What can you do with it?

Well, besides restoring audio by identifying and erasing noise or other unwanted sounds, a wide field of experimentation opens up here.

Think of a vocal track and adding delay just to specific overtones of that voice and another delay to other overtones. Or pitch shifting just part of the frequency spectrum of the voice.

Or applying reverb to a certain frequency spectrum of a snare drum.

Possibilities are endless especially for creating interesting, never heard effects with ease.

How do you start experimenting?

  1. Take a sound file (I started with a vocal track)
  2. Switch to Spectral Frequency Display (shift+F)
  3. Right click at the scale on the right side of the window and select the logarithmic scale.

    Adobe Audition 2.0 scale selection
  4. Make the following settings in the preferences to better see what you are doing.

    Adobe Audition 2.0 Frequency Space Editing Preferences
  5. Choose either the rectangle or the lasso selection tool

    Adobe Audition 2.0 SelectionTools
  6. Make a selection within the sound file

    Adobe Audition 2.0, selecting a region in frequency space editing mode
  7. Apply an effect (for the beginning it should not be a subtle effect but something you will notice). I applied "delete selection" in the example below.

    Adobe Audition 2.0 after frequency space editingYou see that the specified frequency range is just filtered out almost completely from the sound.
  8. Listen how it sounds and how sound changes when the cursor enters the processed area.

That was just a crude example but you get an idea of what happens here. Continue with applying other effects on other frequency ranges and you will soon produce unbelievable new sounds.

Applying Effects in Adobe Audition 2.0

Here you can see all the effects that come with Adobe Audition 2.0 grouped in categories at a glance. The grayed out effects are only applicable at stereo tracks.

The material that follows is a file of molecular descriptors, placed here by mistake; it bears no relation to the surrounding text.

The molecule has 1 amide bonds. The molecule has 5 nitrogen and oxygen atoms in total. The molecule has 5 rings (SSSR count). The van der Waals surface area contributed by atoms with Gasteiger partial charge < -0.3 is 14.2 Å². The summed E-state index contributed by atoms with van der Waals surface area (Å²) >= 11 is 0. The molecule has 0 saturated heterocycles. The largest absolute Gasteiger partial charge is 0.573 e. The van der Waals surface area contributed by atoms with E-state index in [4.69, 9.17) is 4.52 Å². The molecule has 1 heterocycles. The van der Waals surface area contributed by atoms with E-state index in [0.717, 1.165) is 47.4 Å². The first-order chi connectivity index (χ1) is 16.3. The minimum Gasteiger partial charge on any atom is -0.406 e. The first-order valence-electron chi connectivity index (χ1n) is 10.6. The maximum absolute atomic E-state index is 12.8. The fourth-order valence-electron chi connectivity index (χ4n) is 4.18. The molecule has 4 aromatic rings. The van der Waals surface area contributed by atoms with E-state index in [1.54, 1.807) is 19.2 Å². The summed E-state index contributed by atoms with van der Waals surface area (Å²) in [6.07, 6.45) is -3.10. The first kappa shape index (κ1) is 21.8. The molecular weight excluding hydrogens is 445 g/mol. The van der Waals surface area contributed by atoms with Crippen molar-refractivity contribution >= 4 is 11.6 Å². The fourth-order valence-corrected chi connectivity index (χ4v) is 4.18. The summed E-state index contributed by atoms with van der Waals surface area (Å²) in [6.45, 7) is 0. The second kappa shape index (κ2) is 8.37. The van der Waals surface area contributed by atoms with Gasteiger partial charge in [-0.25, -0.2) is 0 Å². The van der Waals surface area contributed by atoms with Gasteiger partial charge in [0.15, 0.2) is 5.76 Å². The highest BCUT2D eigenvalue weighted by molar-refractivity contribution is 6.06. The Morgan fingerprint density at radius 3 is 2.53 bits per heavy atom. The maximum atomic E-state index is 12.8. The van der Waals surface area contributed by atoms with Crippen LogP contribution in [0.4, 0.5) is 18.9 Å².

Adobe Audition 2.0 all effects at a glance

You can also group them in "Real-Time" or "Process" effects. Though the VST effects are labeled "Real-Time" they can also process a sound file.

Adobe Audition 2.0 Effects grouped by Realtime effects

I do not write about every single effect here a this would be beyond the scope of this review, but you should get a general feeling about the quality and handling of the effects.

A typical VST or "real time" effect would look like this:

Adobe Audition 2.0 VST Plug-In  click to enlarge

You have the presets in a drop down menu, a save and a delete preset button and the help button on top.

A bypass or "power" switch, play button, and a checkbox for Pre- and Postroll Preview at the bottom. Once you have selected a button, you can toggle it on/off with the spacebar.

The design is very simple. No 3D racks and no blinking buttons but very useful for everyday work.

There is one module that looks a bit more sophisticated, the new multiband compressor. But even that plug-in uses color in a very useful way and not to impress your graphic designers.

Like most of the effects in Adobe Audition 2.0, also the Multiband Compressor is not top notch but quite useful. I wouldn't use it to master a track that should have maximum power with minimum loss on clarity.

There are better plug-ins for that purpose like TC Electronic's finalizer plug-in MasterX or Wave's C4 multiband compressor. But if you know what you're doing and combine it with other plug-ins it can be quite a tool.

Adobe Audition 2.0 Multiband Compressor  click to enlarge

Most of the "process" effects look even simpler than the VST effects. But what do you need for simple task like normalizing?

Adobe Audition 2.0 Normalize function

Beside the "standard" tools for the daily work, there were some plug-ins that need to be mentioned in Adobe Audition 2.0. One that positively surprised me, was the noise reduction. While you can pay a lot for some plug-ins that let you fight with settings and unwanted artifacts, this one gives you a lot of bang for the bucks.

You just capture the noise reduction profile from a little sample of noise and than you can start the noise reduction process. It works very clean with very little strange artifacts.

Adobe Audition 2.0 Noise Reduction  click to enlarge

Another effect of Adobe Audition 2.0 that stands out of the crowd is the pitch correction. While the automatic mode is just average, the manual mode lets you change the pitch in a very useful way.

If you look at the screenshot below, you see a red and a green line in the upper display. The red line represents the pitch of the recording as it is and the green line shows the pitch after pitch correction.

The correction is done by a curve that you draw in the display below. See the blue line, that can be bent in order to change the pitch.

If you check the "splines" checkbox, you can draw smooth curves, if you uncheck, you draw straight lines between the white points.

The only drawback and the reason you can just make subtle corrections is that formants are not preserved. That means you get the well known "Mickey Mouse" effect if you pitch high and the "Frankenstein" effect if you pitch low in Adobe Audition 2.0.

Adobe Audition 2.0 Pitch Correction  click to enlarge